6. Direct Fuel Injection High- and Low-Pressure Pump Diagnostics
Models: 2008-‘15 models with the 2.0L CCTA and CBFA engine
This is a must-read TSB for any technician who is working on vehicles with direct fuel injection. This bulletin covers how to diagnose a no-start or long-crank condition after the vehicle has been parked for a long period. The bulletin also discusses rough running issues and DTC P0087 for low fuel pressure.
It also outlines how to use scan tool data and a bi-directional test to determine if the source of the problem is the low-pressure pump in the tank or the high-pressure fuel pump on the engine.
If you are about to throw an expensive high-pressure fuel pump on a vehicle, you need to read this TSB first.
7. Cooling Fan Operation
Models: 2005-’17, all models
This two-page TSB covers cooling fan operation and how long the fans can run after the ignition is turned off. The bulletin states that the fans can run for up to 15 minutes after the ignition is turned off for gasoline engines and 16 minutes for diesel engines.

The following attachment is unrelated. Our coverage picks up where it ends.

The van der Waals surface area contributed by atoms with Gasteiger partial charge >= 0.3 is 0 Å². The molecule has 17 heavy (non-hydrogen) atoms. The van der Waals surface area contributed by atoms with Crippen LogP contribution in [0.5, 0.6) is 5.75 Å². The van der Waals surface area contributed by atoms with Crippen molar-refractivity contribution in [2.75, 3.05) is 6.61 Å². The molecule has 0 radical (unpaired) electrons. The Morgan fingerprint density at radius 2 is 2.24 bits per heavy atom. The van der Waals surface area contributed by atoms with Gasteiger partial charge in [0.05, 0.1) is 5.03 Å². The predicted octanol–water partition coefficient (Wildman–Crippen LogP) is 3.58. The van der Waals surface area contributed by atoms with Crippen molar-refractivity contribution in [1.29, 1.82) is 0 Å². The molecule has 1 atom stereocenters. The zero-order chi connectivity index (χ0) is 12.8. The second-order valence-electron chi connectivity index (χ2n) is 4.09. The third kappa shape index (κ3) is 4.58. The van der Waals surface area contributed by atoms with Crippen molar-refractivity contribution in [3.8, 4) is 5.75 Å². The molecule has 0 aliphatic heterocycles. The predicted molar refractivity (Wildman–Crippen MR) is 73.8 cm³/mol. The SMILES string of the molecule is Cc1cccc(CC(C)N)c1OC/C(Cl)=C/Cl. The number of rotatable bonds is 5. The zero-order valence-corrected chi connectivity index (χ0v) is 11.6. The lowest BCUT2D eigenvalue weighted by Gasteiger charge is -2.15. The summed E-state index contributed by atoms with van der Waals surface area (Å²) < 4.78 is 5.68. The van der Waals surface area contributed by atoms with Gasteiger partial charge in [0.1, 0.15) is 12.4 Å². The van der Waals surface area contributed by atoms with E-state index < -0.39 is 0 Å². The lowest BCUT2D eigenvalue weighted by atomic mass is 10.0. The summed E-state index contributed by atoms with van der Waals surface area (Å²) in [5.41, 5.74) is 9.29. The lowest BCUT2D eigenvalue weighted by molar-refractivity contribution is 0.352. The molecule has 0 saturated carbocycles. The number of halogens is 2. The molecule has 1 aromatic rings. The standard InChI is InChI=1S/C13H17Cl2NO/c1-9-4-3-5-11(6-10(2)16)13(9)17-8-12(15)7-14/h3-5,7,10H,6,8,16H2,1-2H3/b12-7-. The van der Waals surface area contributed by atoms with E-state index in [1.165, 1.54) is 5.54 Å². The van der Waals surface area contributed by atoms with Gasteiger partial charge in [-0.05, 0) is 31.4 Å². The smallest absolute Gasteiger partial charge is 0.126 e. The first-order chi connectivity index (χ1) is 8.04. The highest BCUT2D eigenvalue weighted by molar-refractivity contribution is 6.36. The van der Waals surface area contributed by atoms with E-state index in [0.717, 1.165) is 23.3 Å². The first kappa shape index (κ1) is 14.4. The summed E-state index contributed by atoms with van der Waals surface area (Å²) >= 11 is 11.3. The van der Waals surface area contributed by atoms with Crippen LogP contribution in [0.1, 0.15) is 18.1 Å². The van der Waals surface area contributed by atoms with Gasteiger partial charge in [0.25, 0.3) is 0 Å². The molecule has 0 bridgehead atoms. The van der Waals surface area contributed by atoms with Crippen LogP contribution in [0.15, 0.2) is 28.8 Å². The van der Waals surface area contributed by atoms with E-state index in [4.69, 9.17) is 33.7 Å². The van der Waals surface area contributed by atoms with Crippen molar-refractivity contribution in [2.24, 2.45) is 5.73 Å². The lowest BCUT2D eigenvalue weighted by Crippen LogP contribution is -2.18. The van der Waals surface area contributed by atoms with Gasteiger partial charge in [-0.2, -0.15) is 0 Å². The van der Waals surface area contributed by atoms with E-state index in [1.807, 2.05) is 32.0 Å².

8. Oil Specifications
Bulletin for the oil list.
Almost every year, Volkswagen issues a TSB regarding oil specifications for its vehicles. The first time this TSB was issued was in 2008 to ensure oils met the VW 502 specification. The TSB list brands of oil by weight and what VW standard they meet for both gasoline and diesel engines. The only update this year was for additional oil brands and weights.
The TSB recommends that owners always carry a spare quart of oil that meets the standards in the event the engine oil level needs topping off while they are on the road.
For the past decade, Volkswagen has been warning shops and consumers that substandard oils could cause damage to the engine and catalyst and that low-quality oils could cause damage to the high-pressure fuel pump lobes on the camshaft and the plunger on the pump.
9. Coolant Quality and Mixing
Models: All 1994-2016 (except Routan)